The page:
He just shrugged his shoulders and looked at me sheepishly!
“Oh okay then. How about those exercises we were doing? Can I hear how you got on with them?”
He just looked at his feet!
“Oh dear! What HAVE you been practicing?”
Suddenly a mischievous grin appeared on his face.
“I’ve been playing the blues ALL week!!! It’s been driving my mum crazy. I play it before and after school. I can’t stop!”
It never ceases to amaze me how much fun students have at learning to improvise the blues. And not forgetting the kudos it earns them when they can use it to entertain friends and family. Best of all, it’s just so easy to learn!
So this month, here are some free resources to get you started or to add to the ones you use already. I’ve tried to make the sheet music universal to whatever instrument you play or teach (treble & bass clef/guitar & bass tab). I’ve also recorded a slow blues backing track (in G) that you and your students can “jam” with.
Introducing the coolest scale on the planet! Whatever instrument your student plays, they will love learning the blues scale. But how can they go from learning a scale to improvising like a rock star?!? Well, you will notice on the sheet music that I’ve also included three classic rock riffs that use the blues scale. These riffs are really easy to pick up and they’ll love sharing them with others.
A house needs a foundation. As you know, the blues, in its most basic form, is built on a fixed 12-bar (measure) chord progression. If you teach a polyphonic instrument like piano or guitar, I would highly recommend encouraging your students to memorise these changes using the sheet provided. Once they’ve got the routine, encourage them to play along with the track to help them improve their timing.
Tips to get more tips! To finish the article, here are a few ideas to help even the most unadventurous students develop impressive improvising skills:
• Imitation: clap a two-bar (measure) improvised rhythm for the student to copy. Without a gap, keep this “musical tennis” going for a few minutes, all the time using a metronome or drum beat at around 80 beats per minute to provide a steady beat.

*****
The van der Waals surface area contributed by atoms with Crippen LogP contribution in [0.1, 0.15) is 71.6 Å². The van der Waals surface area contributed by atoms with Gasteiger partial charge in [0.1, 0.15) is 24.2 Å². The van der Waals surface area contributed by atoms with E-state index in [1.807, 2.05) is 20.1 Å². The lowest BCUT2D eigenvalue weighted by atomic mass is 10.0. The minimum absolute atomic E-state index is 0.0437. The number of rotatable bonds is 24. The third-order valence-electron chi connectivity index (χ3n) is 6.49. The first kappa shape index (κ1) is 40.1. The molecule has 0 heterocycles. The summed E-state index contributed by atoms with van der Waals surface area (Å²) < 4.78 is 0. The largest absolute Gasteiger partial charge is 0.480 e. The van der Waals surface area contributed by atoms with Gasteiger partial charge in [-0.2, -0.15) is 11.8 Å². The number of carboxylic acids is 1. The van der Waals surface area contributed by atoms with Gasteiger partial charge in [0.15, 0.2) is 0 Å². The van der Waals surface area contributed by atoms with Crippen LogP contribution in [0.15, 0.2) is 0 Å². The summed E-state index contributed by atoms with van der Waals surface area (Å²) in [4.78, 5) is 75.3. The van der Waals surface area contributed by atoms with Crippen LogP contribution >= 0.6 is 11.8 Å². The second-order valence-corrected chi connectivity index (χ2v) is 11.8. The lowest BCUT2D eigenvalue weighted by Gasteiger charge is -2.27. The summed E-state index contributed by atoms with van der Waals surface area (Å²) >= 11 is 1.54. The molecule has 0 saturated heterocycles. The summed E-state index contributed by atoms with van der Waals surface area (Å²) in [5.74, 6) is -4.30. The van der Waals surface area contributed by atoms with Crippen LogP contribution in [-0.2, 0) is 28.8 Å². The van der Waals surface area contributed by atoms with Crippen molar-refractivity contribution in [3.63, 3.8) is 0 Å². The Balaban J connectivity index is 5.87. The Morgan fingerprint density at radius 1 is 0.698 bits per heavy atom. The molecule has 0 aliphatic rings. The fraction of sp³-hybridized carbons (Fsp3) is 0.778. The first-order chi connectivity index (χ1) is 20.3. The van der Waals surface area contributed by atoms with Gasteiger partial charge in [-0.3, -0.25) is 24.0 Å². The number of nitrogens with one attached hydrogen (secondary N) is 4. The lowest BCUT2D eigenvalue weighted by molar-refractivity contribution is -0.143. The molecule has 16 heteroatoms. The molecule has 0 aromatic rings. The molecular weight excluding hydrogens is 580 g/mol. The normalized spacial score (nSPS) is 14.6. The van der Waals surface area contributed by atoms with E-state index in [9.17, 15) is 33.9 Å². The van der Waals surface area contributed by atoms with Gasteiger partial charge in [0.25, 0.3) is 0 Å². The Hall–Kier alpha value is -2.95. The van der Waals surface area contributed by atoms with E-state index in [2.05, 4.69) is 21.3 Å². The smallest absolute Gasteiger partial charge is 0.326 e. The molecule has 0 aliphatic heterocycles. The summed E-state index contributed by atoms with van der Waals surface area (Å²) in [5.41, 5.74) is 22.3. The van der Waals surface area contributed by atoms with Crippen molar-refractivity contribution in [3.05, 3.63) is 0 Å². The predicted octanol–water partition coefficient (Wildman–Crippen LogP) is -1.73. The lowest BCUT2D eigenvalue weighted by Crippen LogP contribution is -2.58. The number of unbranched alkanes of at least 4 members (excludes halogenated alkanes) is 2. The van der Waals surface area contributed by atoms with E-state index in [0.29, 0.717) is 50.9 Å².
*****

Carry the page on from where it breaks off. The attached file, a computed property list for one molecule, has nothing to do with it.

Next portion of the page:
• Question and answer: again using a steady beat in the background, this time encourage the student to make up different responses to your questions. Now swap around and let them lead you!
• Scale: get the student to learn to play the blues scale by memory to know the pitches inside out and at least two octaves. Next, try getting them to start and finish on different notes of the scale.
• Imitation: get the student to try and copy your two-bar phrase using only two notes at first from the blues scale, for example G and Bb. It will give them good ideas but it won’t sound exactly the same which will help them on the road to independence. Gradually add more notes from the blues scale as their confidence builds.
• Question and answer: again using a limited palate of pitches, encourage the student to make up different responses to your questions. Don’t forget to swap around and let them lead the way!
• Solo: now it’s time for that jaw-dropping solo! If they can remember to work in two-bar phrases, this can now be surprisingly easy. Also, it’s a good idea for them to start low and simple and to gradually work higher up their instruments saving their best, face melting moments for the climax of their solo!
Remember to instil the importance of rhythm over pitch: good improvising uses interesting rhythms and doesn’t need to use all the notes of the scale
Blues backing track (in G):
Chord changes for 12-bar blues: click here
Blues scale in G – standard treble & bass clef notation: click here
Blues scale in G – guitar & bass tab: click here
Feel free if you would like me to email any of these resources directly to you or adapt any of them to something more specialised for your instrument, please contact me and I’ll see what I can do.